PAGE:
Fourth, the style of writing, is something that needs a little getting used to, I must admit. It's lyrical and poetic and may just feel a bit too descriptive and overwrought at times. But I do think it's perfect for this type of story because it makes the whole thing more potent. It makes the grief and the longing for a lost home much more heartfelt, and the inner turmoil of the characters much more gut wrenching. In short the writing style made the feels greater, and the cuts run deeper.

THE BAD:

There were two events which made me feel like I was taken out of the loop. First is Devin's encounter with Alinor in Castle Borso. I did not get what that was about, save for adding some steam (wink wink) into the story. And second, was the Ember War fought by the Night Walkers of Certando against some sort of army of the undead, in this strange dream-like land. While I like the mysticism that it lent to the story, I was looking for more explanation as to the nature of these Night Walkers. The how, the what, and the why of this Carlozinni sect and their Ember War.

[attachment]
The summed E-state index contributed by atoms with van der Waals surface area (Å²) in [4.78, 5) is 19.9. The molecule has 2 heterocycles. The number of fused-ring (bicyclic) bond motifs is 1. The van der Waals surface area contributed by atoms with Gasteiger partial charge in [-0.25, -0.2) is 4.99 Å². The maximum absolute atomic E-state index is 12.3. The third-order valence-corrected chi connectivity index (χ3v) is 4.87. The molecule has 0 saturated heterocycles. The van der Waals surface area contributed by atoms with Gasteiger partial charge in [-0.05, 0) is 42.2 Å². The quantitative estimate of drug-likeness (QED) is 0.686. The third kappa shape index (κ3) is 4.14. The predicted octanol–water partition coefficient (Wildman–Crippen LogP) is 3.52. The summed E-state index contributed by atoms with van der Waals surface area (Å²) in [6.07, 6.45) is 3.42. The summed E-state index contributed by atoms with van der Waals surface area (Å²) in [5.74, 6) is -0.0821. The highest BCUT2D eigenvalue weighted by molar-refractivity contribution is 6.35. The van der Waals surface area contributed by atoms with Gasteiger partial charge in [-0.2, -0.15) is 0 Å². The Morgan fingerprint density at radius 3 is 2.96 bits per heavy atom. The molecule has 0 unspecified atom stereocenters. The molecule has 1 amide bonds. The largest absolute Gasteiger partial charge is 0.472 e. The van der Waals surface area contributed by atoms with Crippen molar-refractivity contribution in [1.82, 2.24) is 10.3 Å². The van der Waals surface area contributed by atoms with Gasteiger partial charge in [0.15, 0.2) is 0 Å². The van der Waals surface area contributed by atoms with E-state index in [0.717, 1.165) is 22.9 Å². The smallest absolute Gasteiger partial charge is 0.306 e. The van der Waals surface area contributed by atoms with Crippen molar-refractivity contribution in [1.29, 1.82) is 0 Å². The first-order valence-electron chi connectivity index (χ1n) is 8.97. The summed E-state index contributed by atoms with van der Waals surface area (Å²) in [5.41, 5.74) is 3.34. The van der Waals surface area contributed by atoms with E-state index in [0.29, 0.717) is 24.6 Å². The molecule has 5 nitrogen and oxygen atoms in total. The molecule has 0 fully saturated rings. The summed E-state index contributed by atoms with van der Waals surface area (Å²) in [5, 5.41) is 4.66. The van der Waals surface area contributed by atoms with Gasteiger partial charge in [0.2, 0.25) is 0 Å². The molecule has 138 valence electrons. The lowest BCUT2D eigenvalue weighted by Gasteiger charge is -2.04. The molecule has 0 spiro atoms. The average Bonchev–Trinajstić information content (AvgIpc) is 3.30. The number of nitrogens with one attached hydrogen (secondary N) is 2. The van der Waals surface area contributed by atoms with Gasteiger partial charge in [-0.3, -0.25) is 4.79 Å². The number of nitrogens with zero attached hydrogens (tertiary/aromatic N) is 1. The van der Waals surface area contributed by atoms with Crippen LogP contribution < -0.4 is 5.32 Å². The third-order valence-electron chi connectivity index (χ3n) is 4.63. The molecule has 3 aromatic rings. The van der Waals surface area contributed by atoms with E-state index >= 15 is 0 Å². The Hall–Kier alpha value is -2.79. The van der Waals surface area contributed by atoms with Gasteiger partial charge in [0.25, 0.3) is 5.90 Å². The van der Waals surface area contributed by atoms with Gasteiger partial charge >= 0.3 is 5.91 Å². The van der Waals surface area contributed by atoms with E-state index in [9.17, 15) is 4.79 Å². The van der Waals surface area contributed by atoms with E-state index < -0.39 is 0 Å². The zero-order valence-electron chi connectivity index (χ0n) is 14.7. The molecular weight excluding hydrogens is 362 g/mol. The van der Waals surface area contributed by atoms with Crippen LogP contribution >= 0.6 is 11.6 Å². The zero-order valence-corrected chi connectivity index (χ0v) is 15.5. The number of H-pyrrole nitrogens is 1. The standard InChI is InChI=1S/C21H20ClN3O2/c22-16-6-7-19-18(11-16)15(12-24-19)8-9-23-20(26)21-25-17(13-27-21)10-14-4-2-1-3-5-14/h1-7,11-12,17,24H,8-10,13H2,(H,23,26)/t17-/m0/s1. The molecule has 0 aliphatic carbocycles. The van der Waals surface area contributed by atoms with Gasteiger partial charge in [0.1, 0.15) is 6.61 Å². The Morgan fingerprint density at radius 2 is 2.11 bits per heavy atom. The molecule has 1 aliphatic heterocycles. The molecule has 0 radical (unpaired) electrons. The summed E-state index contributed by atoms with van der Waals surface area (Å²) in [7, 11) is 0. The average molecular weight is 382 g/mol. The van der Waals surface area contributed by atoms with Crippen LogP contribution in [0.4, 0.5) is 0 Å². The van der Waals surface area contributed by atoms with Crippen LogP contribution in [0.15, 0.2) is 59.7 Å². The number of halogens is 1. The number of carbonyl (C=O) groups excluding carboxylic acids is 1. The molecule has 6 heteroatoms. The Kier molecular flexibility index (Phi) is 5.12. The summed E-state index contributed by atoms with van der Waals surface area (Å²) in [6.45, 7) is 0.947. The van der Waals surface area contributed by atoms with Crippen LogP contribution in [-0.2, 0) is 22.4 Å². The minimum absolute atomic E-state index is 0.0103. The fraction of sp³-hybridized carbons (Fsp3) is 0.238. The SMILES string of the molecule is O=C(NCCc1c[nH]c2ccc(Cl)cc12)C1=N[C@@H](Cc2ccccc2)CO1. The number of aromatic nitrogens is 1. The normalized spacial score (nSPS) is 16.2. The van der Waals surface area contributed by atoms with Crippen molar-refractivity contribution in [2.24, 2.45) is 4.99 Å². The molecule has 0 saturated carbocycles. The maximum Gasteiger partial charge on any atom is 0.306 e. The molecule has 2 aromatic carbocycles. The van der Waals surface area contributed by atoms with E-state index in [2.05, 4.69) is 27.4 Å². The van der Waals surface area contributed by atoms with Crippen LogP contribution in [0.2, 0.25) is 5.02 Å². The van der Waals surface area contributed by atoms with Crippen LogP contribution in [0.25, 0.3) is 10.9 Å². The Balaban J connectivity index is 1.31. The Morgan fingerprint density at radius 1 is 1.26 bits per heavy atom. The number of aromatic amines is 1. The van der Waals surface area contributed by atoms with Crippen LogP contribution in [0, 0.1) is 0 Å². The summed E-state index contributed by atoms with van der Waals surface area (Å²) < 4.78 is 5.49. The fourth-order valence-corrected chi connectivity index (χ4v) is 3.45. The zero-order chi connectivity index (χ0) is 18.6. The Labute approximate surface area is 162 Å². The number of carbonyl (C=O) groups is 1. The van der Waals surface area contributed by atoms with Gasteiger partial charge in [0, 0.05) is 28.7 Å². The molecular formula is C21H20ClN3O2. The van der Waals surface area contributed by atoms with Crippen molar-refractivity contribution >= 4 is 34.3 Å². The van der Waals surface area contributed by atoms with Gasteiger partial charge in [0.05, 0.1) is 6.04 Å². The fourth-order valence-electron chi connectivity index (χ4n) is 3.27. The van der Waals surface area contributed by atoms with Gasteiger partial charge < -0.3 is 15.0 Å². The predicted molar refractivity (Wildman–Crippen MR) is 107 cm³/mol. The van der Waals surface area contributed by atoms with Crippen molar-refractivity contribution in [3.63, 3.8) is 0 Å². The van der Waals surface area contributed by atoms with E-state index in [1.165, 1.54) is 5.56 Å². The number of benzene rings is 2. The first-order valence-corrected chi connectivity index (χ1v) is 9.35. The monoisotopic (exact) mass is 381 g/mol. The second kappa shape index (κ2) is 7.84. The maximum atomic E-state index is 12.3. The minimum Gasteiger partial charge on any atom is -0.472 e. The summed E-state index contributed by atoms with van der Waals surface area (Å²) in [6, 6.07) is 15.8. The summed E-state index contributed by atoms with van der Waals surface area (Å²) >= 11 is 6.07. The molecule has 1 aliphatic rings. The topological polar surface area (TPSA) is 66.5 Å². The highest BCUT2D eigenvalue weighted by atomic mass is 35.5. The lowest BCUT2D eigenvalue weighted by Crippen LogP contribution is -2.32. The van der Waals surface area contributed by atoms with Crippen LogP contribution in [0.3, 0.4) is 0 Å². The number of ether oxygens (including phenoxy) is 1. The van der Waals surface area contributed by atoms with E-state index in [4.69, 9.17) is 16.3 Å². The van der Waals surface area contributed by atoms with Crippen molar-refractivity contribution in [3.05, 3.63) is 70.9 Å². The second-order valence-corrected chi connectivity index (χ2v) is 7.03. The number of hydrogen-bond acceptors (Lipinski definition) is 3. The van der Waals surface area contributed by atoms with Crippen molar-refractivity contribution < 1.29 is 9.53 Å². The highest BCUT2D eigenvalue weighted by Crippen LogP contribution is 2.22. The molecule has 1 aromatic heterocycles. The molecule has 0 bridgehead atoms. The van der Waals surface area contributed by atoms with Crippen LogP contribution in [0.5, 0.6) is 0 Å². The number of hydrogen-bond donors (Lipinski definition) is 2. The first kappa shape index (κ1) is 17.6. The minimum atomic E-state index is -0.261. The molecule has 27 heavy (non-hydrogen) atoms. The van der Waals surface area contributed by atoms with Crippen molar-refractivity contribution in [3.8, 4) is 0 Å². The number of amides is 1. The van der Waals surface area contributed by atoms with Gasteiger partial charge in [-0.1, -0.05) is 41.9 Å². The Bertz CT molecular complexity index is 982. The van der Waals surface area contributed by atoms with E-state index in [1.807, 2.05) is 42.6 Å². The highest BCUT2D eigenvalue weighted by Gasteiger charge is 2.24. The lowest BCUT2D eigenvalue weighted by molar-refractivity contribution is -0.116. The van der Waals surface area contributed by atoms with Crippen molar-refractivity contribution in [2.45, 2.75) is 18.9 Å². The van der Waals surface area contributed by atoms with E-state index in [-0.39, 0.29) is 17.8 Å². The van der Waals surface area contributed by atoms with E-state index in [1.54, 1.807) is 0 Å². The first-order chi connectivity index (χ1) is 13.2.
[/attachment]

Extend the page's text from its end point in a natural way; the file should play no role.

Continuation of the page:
THE LOWDOWN:

I usually pick up another book right after I finish one, but I couldn't do it with Tigana because the story just lingered in my head for days. That last chapter and the epilogue just opened up a series of internal debates in my head and a whole slew of feelings of vexation and happiness and sadness all at once. This story about memory, and identity, and vengeance, and redemption, and love, and hope, and freedom, and choices, and grief, and sorrow. I just couldn't bring myself to start another book, right after. Just go. Scram. Get this book. Read it. Get lost in the richly woven world of The Palm and the complex and torutuous lives of it's inhabitants. And come back here and rant with me will you?